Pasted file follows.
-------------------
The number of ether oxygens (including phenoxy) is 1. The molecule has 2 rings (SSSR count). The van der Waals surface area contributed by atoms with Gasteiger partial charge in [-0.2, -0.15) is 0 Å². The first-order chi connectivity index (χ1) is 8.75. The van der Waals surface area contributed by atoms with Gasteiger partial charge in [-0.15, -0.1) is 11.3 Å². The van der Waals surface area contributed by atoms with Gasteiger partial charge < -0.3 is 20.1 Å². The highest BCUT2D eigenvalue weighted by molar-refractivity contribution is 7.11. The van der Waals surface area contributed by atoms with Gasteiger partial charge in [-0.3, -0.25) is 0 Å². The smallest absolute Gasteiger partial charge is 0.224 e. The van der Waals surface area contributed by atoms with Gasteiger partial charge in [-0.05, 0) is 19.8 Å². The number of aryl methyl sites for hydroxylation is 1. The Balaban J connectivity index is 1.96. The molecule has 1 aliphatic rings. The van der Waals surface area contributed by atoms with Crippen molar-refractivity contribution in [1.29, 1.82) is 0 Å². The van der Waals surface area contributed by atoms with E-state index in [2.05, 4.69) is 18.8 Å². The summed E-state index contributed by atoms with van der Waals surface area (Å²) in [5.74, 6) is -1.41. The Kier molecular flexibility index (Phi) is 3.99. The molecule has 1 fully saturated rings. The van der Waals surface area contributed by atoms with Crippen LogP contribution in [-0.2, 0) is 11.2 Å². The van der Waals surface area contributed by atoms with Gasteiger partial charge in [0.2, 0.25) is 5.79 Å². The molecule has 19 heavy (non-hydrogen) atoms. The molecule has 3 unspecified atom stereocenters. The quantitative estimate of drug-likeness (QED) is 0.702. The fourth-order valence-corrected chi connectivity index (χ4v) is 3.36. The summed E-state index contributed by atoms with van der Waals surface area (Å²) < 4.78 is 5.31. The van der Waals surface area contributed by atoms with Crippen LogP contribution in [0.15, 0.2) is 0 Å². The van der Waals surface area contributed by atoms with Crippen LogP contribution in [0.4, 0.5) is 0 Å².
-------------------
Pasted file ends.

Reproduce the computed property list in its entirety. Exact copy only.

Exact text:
The number of ether oxygens (including phenoxy) is 1. The molecule has 2 rings (SSSR count). The van der Waals surface area contributed by atoms with Gasteiger partial charge in [-0.2, -0.15) is 0 Å². The first-order chi connectivity index (χ1) is 8.75. The van der Waals surface area contributed by atoms with Gasteiger partial charge in [-0.15, -0.1) is 11.3 Å². The van der Waals surface area contributed by atoms with Gasteiger partial charge < -0.3 is 20.1 Å². The highest BCUT2D eigenvalue weighted by molar-refractivity contribution is 7.11. The van der Waals surface area contributed by atoms with Gasteiger partial charge in [-0.3, -0.25) is 0 Å². The smallest absolute Gasteiger partial charge is 0.224 e. The van der Waals surface area contributed by atoms with Gasteiger partial charge in [-0.05, 0) is 19.8 Å². The number of aryl methyl sites for hydroxylation is 1. The Balaban J connectivity index is 1.96. The molecule has 1 aliphatic rings. The van der Waals surface area contributed by atoms with Crippen molar-refractivity contribution in [1.29, 1.82) is 0 Å². The van der Waals surface area contributed by atoms with E-state index in [2.05, 4.69) is 18.8 Å². The summed E-state index contributed by atoms with van der Waals surface area (Å²) in [5.74, 6) is -1.41. The Kier molecular flexibility index (Phi) is 3.99. The molecule has 1 fully saturated rings. The van der Waals surface area contributed by atoms with Crippen LogP contribution in [-0.2, 0) is 11.2 Å². The van der Waals surface area contributed by atoms with Gasteiger partial charge in [0.2, 0.25) is 5.79 Å². The molecule has 19 heavy (non-hydrogen) atoms. The molecule has 3 unspecified atom stereocenters. The quantitative estimate of drug-likeness (QED) is 0.702. The fourth-order valence-corrected chi connectivity index (χ4v) is 3.36. The summed E-state index contributed by atoms with van der Waals surface area (Å²) < 4.78 is 5.31. The van der Waals surface area contributed by atoms with Crippen LogP contribution in [0.15, 0.2) is 0 Å². The van der Waals surface area contributed by atoms with Crippen LogP contribution in [0.4, 0.5) is 0 Å².